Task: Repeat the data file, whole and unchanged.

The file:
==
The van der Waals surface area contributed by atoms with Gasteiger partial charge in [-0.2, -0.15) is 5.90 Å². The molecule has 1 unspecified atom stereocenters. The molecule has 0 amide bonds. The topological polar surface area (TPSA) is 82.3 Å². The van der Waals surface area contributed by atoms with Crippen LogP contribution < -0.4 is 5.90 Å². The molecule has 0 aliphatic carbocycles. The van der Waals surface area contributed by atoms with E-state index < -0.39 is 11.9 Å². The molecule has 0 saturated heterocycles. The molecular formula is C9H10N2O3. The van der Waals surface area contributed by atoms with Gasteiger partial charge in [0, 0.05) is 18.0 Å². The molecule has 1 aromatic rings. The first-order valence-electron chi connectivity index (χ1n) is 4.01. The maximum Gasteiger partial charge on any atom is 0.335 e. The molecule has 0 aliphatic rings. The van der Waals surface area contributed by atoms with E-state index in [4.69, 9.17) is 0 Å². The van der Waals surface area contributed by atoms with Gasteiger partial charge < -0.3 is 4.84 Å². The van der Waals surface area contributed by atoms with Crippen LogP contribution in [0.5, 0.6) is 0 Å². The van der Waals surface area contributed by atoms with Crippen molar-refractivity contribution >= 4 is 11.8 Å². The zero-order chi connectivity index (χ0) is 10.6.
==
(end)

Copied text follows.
The van der Waals surface area contributed by atoms with Gasteiger partial charge in [-0.2, -0.15) is 5.90 Å². The molecule has 1 unspecified atom stereocenters. The molecule has 0 amide bonds. The topological polar surface area (TPSA) is 82.3 Å². The van der Waals surface area contributed by atoms with Crippen LogP contribution < -0.4 is 5.90 Å². The molecule has 0 aliphatic carbocycles. The van der Waals surface area contributed by atoms with E-state index < -0.39 is 11.9 Å². The molecule has 0 saturated heterocycles. The molecular formula is C9H10N2O3. The van der Waals surface area contributed by atoms with Gasteiger partial charge in [0, 0.05) is 18.0 Å². The molecule has 1 aromatic rings. The first-order valence-electron chi connectivity index (χ1n) is 4.01. The maximum Gasteiger partial charge on any atom is 0.335 e. The molecule has 0 aliphatic rings. The van der Waals surface area contributed by atoms with E-state index in [4.69, 9.17) is 0 Å². The van der Waals surface area contributed by atoms with Gasteiger partial charge < -0.3 is 4.84 Å². The van der Waals surface area contributed by atoms with Crippen LogP contribution in [0.5, 0.6) is 0 Å². The van der Waals surface area contributed by atoms with Crippen molar-refractivity contribution >= 4 is 11.8 Å². The zero-order chi connectivity index (χ0) is 10.6.